Board approves Church Road access

By NIKKI ROWELL,

After lenghty discussions spanning multiple meetings, the Madison County board of supervisors voted unanimously to allow another access point to Church Road from a section of property zoned for commercial use.

The property in question, which is being developed by Ron Hutchinson, John Harreld and Annette Harreld, has a bypass road that connects to Calhoun Station Parkway.

The supervisors approved an extension to the bypass to connect to Church Road. The extension will be about 2,000 feet long.

Originally zoned for residential use, the property was rezoned to C2 in 2015. However, for the property to be rezoned commercial, approximately 22 conditions were set in place to ensure that the property’s use would fit the area.

The supervisors’ vote removed one of those conditions which required the bypass road on the property to end in a cul-de-sac and not connect to Church Road.

The property owners claim that they would be unable to attract high-end businesses to develop in that area if the only access point to those businesses ended in a cul-de-sac.

They also requested the board lift the requirement of a three-foot berm on the northern part of the property. The supervisors did not approve this request.

Board attorney Katie Snell told the supervisors at the meeting on July 15 that in order to make a change to an area’s zoning, there either must be a mistake in the original zoning plan or a change of character in the area to such an extent to justify reclassification and there has to be a public need for the change.

“What we’re looking at here, you look at the reasons behind the restrictions. Has there been a change to justify removal of those restrictions?” Snell said. “You are looking for not just a change, but a substantial change.”

She added that these things must be shown with clear and convincing evidence.

The supervisors heard from concerned residents’ opposition to another access point to Church Road and from Neel-Schaffer engineers before making their decision to allow the road extension.

Neel-Schaffer engineers recently conducted a traffic study based on the developer’s proposed land uses, which included 625,000 square feet of retail and commercial development and 225,000 square feet of office space.

Between the added retail and commercial development and office space, Church Road could see an additional 23,216 trips by travelers daily.

Based on square footages we were provided, there would eventually be a need for “some kind of traffic control” on Church Road, such as a traffic signal or roundabout.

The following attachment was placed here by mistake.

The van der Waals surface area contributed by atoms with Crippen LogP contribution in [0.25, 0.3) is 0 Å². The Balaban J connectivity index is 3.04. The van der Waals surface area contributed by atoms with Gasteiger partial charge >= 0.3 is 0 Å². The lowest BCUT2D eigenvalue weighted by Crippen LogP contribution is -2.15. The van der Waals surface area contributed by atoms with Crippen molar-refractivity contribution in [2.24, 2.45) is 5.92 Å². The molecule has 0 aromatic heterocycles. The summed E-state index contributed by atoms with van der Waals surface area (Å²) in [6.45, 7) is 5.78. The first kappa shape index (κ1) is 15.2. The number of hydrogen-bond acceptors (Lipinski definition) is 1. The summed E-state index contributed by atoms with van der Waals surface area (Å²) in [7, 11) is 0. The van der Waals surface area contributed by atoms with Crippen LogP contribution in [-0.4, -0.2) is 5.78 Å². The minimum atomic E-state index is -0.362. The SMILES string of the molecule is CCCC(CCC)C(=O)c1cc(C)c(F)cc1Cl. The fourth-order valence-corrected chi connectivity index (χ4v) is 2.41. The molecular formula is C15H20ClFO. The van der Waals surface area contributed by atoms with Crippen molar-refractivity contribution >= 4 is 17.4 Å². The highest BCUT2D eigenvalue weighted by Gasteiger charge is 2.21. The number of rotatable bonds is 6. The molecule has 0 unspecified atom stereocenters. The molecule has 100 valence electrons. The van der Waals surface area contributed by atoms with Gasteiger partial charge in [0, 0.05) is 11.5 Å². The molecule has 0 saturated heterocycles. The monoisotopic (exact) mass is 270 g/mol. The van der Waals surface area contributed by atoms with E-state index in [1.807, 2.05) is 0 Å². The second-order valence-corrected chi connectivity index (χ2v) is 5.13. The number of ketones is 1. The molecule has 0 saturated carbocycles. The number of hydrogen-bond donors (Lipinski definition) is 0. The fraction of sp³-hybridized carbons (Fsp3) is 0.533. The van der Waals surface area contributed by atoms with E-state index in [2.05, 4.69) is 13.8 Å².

However, once businesses have been identified for that site, there would need to be an additional traffic study and site plan process to determine the need for traffic control.

“Until knowing what the development will be, right now there’s no need,” Central Mississippi Manager and Senior Vice President of Neel-Schaffer Keith O’Keefe said. “Traffic is increasing in that area substantially.”

“In general, you’re seeing a 6 percent per year growth in Gluckstadt, which is phenomenal. Particularly along Stribling Road extension and Church Road, you’re seeing about 8 percent growth,” he added. “It is growing. No question about it.”

O’Keefe said further improvements to the road would be necessary in that area in the future regardless, simply based on growth.

At that time, District Two Supervisor Trey Baxter opened the floor for concerned citizens to voice their comments and concerns.

Walter and Jay McKay, Gluckstadt residents, cited traffic and safety as their main concerns for keeping the restrictions in place. “We live out there. We know what the traffic is like,” Walter McKay said. “It might work better now, but the traffic is increasing. Every school year, there are more cars coming through there.”Germantown High School is located off Church Road, across from the property in question.

The school’s enrollment numbers continue to climb. Approximately 1,084 students were enrolled in grades nine through 12 for the 2016-17 school year.

Approximately 1,200 students were enrolled at the high school for the 2018-19 school year. Of those students, many drive themselves to and from the Germantown campus during the school year.

Jay McKay said area residents who travel on Church Road daily are already seeing increased drive times.  “We, the community, did not want to see additional traffic dumped onto Church Road,” Walter said.

Following the discussion, Baxter made a motion finding that there has been substantial change in the character of that area, citing growth and the fact that the road has been widened. The board also identified public need, as patrons would need access to enter and exit the development when it is complete.

However, Baxter’s motion allowed for the removal of the restriction as requested, contingent on the property owners taking financial responsibility for an additional traffic study to determine whether a traffic control device will be needed and cover the cost of the device if it is needed.

The board voted unanimously to approve the motion.

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